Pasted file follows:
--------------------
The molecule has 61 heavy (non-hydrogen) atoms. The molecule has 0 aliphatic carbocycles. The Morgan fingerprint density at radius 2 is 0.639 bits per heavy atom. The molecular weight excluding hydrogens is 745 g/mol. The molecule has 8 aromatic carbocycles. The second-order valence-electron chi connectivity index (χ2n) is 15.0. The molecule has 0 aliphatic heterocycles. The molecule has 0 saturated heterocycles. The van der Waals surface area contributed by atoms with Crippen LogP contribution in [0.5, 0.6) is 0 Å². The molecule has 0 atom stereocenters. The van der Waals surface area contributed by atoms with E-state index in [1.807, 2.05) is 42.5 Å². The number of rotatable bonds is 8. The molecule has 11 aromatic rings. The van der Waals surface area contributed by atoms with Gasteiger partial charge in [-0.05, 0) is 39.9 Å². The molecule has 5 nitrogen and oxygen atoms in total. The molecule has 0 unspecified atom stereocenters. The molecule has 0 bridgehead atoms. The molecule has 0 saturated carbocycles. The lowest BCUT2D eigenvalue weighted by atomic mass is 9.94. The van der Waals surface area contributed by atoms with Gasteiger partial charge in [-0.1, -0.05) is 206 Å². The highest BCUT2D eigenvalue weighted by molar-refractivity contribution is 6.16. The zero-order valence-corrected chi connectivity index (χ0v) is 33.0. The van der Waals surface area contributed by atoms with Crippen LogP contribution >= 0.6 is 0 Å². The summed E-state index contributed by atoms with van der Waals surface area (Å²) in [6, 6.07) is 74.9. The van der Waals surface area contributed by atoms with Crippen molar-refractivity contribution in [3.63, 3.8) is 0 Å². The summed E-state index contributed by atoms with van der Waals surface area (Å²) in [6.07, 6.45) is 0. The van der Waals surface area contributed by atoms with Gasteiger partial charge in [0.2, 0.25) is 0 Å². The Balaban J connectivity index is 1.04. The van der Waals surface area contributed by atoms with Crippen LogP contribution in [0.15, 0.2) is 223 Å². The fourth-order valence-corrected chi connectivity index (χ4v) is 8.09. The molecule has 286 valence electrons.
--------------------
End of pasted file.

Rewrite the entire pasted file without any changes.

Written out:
The molecule has 61 heavy (non-hydrogen) atoms. The molecule has 0 aliphatic carbocycles. The Morgan fingerprint density at radius 2 is 0.639 bits per heavy atom. The molecular weight excluding hydrogens is 745 g/mol. The molecule has 8 aromatic carbocycles. The second-order valence-electron chi connectivity index (χ2n) is 15.0. The molecule has 0 aliphatic heterocycles. The molecule has 0 saturated heterocycles. The van der Waals surface area contributed by atoms with Crippen LogP contribution in [0.5, 0.6) is 0 Å². The molecule has 0 atom stereocenters. The van der Waals surface area contributed by atoms with E-state index in [1.807, 2.05) is 42.5 Å². The number of rotatable bonds is 8. The molecule has 11 aromatic rings. The van der Waals surface area contributed by atoms with Gasteiger partial charge in [-0.05, 0) is 39.9 Å². The molecule has 5 nitrogen and oxygen atoms in total. The molecule has 0 unspecified atom stereocenters. The molecule has 0 bridgehead atoms. The molecule has 0 saturated carbocycles. The lowest BCUT2D eigenvalue weighted by atomic mass is 9.94. The van der Waals surface area contributed by atoms with Gasteiger partial charge in [-0.1, -0.05) is 206 Å². The highest BCUT2D eigenvalue weighted by molar-refractivity contribution is 6.16. The zero-order valence-corrected chi connectivity index (χ0v) is 33.0. The van der Waals surface area contributed by atoms with Crippen LogP contribution >= 0.6 is 0 Å². The summed E-state index contributed by atoms with van der Waals surface area (Å²) in [6, 6.07) is 74.9. The van der Waals surface area contributed by atoms with Crippen molar-refractivity contribution in [3.63, 3.8) is 0 Å². The summed E-state index contributed by atoms with van der Waals surface area (Å²) in [6.07, 6.45) is 0. The van der Waals surface area contributed by atoms with Gasteiger partial charge in [0.2, 0.25) is 0 Å². The Balaban J connectivity index is 1.04. The van der Waals surface area contributed by atoms with Crippen LogP contribution in [0.15, 0.2) is 223 Å². The fourth-order valence-corrected chi connectivity index (χ4v) is 8.09. The molecule has 286 valence electrons.